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Stocks Slump as Facebook Data Controversy Hits Tech; Bonds Recover

Stocks Slump as Facebook Data Controversy Hits Tech; Bonds Recover

Monday, 19 March 2018 04:26 PM

Stocks declined globally on Monday as a technology selloff sent the Nasdaq indexes to the steepest losses in six weeks. Government bonds pared losses, while the pound jumped on a Brexit breakthrough.

U.S. stocks slumped as tech companies were roiled by reports of a Facebook Inc. data breach and Apple Inc. efforts to develop its own screens. That sapped Asian equities, while tech also led a retreat for the Stoxx Europe 600 Index. Facebook fell the most in almost four years. The tech rout added to pressure that had mounted over the weekend in Washington, as speculation grew that President Donald Trump could be preparing to fire Robert Mueller.

“If the Facebook news didn’t exist there would be all sorts of jitters here just given the Trump stuff,” said Michael Purves, Weeden & Co.’s chief global strategist. “If the regulatory clouds come on Facebook, certainly Google and Amazon will face increasing questions about their ability to generate outsized earnings growth if the regulators are going to be beating them.”

Meanwhile, large digital companies operating in the European Union, such as Alphabet Inc. or Twitter Inc., could face a 3 percent tax on their gross revenues based on where their users are located, according to a draft proposal by the European Commission.

Sterling rallied as the U.K. and EU reached a deal on the transition agreement for the period immediately after Brexit.

In a busy week, the biggest focus for global markets will be the first U.S. interest rate decision under new Federal Reserve Chairman Jerome Powell. It comes after he hinted to investors that he’s open to lifting the policy rate four times this year, rather than the three currently reflected in dot-plot forecasts. Some Wall Street banks such as Goldman Sachs Group Inc. expect the median projection to rise to four on Wednesday, while others say there will be no change following a round of mediocre data and policy makers’ stated intentions to move gradually.

“Today’s a combination of a little bit of nervousness ahead of Fed activity later in the week and then also tech getting hit,” said Craig Birk, an executive vice president of portfolio management at Personal Capital in San Francisco.

Trade tensions also remain in the spotlight as U.S. Treasury official David Malpass said he misspoke hours after claiming America was pulling out of decade-old formal economic talks with Beijing. Meanwhile, investors are assessing the implications of a new head at China’s central bank.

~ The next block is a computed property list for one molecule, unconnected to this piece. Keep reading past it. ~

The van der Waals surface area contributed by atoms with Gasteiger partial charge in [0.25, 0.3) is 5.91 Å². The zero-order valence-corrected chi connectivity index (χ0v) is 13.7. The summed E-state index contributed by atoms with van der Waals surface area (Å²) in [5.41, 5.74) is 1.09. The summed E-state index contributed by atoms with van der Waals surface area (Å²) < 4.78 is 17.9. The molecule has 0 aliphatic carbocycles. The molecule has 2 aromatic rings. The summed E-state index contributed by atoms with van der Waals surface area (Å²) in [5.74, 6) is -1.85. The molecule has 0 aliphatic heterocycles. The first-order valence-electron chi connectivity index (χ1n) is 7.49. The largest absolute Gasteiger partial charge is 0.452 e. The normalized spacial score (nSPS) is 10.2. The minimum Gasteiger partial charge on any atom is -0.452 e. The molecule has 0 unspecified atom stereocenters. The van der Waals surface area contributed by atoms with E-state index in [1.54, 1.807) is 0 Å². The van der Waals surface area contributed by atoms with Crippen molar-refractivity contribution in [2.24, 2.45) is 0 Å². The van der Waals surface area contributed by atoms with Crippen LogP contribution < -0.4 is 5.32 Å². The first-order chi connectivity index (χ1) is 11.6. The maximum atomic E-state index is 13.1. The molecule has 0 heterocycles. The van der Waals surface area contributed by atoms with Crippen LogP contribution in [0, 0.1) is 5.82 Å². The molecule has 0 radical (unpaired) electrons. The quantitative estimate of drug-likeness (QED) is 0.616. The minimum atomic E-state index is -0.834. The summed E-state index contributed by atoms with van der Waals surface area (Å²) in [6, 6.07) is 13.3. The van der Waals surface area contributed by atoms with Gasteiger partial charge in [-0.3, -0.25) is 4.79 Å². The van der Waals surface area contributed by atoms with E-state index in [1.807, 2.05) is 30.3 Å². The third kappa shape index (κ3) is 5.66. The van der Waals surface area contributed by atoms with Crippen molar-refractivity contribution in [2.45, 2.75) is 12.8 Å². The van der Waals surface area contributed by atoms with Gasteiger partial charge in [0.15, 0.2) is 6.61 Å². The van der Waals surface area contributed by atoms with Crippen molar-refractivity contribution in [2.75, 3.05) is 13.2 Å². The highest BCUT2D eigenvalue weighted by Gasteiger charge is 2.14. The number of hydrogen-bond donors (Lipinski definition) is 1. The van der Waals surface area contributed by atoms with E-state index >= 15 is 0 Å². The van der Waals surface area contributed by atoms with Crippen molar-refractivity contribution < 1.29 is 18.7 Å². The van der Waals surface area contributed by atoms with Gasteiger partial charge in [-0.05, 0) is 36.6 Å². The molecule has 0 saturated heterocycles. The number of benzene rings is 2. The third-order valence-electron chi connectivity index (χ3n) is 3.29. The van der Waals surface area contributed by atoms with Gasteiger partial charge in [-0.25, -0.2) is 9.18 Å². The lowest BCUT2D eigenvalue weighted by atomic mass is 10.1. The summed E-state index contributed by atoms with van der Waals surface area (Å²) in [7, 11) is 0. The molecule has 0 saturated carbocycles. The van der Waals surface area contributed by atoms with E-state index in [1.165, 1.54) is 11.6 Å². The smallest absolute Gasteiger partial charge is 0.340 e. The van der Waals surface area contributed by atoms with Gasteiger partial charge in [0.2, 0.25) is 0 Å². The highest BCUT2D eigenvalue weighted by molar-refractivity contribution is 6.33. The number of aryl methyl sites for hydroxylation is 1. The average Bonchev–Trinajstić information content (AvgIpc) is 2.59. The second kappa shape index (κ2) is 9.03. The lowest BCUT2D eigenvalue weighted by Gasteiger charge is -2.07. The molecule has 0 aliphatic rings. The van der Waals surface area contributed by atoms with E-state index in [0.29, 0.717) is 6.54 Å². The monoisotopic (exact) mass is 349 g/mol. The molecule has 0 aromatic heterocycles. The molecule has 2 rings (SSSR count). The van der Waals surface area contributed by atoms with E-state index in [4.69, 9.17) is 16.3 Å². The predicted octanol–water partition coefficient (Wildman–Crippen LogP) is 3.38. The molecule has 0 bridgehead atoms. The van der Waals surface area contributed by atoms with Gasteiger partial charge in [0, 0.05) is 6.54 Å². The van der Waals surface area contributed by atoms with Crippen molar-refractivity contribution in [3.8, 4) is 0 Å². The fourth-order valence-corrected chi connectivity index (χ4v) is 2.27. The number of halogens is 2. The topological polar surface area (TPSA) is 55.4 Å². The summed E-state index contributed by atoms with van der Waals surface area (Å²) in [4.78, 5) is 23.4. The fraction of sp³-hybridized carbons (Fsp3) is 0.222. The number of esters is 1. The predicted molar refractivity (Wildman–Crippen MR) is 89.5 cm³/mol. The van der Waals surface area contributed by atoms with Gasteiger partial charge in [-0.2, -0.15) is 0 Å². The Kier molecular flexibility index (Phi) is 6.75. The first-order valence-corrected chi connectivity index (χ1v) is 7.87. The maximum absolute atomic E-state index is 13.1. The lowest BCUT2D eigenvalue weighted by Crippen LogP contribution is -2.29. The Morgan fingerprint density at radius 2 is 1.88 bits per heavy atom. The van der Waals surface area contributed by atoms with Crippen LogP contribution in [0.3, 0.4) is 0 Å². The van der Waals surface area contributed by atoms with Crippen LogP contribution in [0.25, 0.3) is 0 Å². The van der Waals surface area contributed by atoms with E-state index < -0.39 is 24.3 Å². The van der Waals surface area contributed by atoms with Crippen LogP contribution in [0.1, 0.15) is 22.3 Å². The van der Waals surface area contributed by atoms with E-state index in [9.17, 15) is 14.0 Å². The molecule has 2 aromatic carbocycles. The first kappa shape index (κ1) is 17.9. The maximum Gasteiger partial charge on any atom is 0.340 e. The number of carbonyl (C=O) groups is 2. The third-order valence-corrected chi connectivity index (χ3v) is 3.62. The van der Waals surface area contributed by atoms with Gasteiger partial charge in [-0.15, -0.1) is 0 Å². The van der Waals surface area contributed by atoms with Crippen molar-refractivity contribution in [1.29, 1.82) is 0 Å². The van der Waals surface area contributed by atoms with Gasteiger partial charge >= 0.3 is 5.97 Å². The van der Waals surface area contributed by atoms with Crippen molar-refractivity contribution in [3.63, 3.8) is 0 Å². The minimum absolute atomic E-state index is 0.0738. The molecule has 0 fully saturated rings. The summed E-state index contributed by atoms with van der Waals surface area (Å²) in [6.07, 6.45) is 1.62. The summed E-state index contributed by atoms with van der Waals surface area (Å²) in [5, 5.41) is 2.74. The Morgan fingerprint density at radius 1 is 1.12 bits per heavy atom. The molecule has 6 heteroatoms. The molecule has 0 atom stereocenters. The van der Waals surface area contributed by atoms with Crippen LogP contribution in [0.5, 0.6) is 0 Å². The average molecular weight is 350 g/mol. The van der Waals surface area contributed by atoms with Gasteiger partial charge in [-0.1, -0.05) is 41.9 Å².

Elsewhere, the ruble weakened for a sixth day, the longest losing streak since October, as Russian President Vladimir Putin won a landslide victory in a tightly controlled election. West Texas oil edged lower and gold gained for the first time in four days.

Here are some key calendar events coming up this week:

  • The Fed decision and Powell’s news conference come on Wednesday.
  • The Bank of England is expected to keep interest rates and its asset-purchase program unchanged on Thursday. Attention will be on language and the odds for a May hike.
  • Saudi Crown Prince Mohammed bin Salman is expected to meet with President Donald Trump at the White House this week as part of a U.S. visit.
  • Company earnings scheduled for this week include Tencent, FedEx, Porsche, Hermes, PetroChina and Nike.

And these are the main moves in markets:


  • The S&P 500 Index fell 1.4 percent to 2,712.92 as of 4:04 p.m. New York time, while the Dow Jones Industrial Average dropped 1.4 percent to 24,610.91 and the Nasdaq Composite Index dipped 1.8 percent to 7,344.24.
  • The Stoxx Europe 600 Index fell 1.1 percent and the MSCI Asia Pacific Index decreased 0.8 percent on the largest dip in two weeks.
  • The U.K.’s FTSE 100 Index sank 1.7 percent on the biggest tumble in more than a month.
  • The MSCI Emerging Market Index sank 0.8 percent, the fourth consecutive close lower.


  • The Bloomberg Dollar Spot Index fell 0.2 percent, the first drop in three days.
  • The euro climbed 0.4 percent to $1.2341.
  • The British pound climbed 0.7 percent to $1.403, the biggest increase in almost eight weeks.
  • The Japanese yen was little changed at 106.11 per dollar.
  • South Africa’s rand sank 0.4 percent to 12.02 per dollar, after touching the weakest level in more than five weeks.
  • The MSCI Emerging Markets Currency Index sank 0.2 percent on the largest decrease in more than a week.


  • The yield on 10-year Treasuries were little changed at 2.85 percent, after rising as much as three basis points.
  • Germany’s 10-year yield was little changed at 0.57 percent, after posting the largest climb in almost two weeks.
  • Britain’s 10-year yield climbed two basis points to 1.44 percent, after seeing the biggest surge in almost 11 weeks.


  • West Texas Intermediate crude for April delivery, which expires on Tuesday, dropped 28 cents to settle at $62.06 a barrel on the New York Mercantile Exchange.
  • Gold rose 0.2 percent to $1,317.06 an ounce.

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Stocks declined globally on Monday as a technology selloff sent the Nasdaq indexes to the steepest losses in six weeks. Government bonds pared losses, while the pound jumped on a Brexit breakthrough.
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Monday, 19 March 2018 04:26 PM
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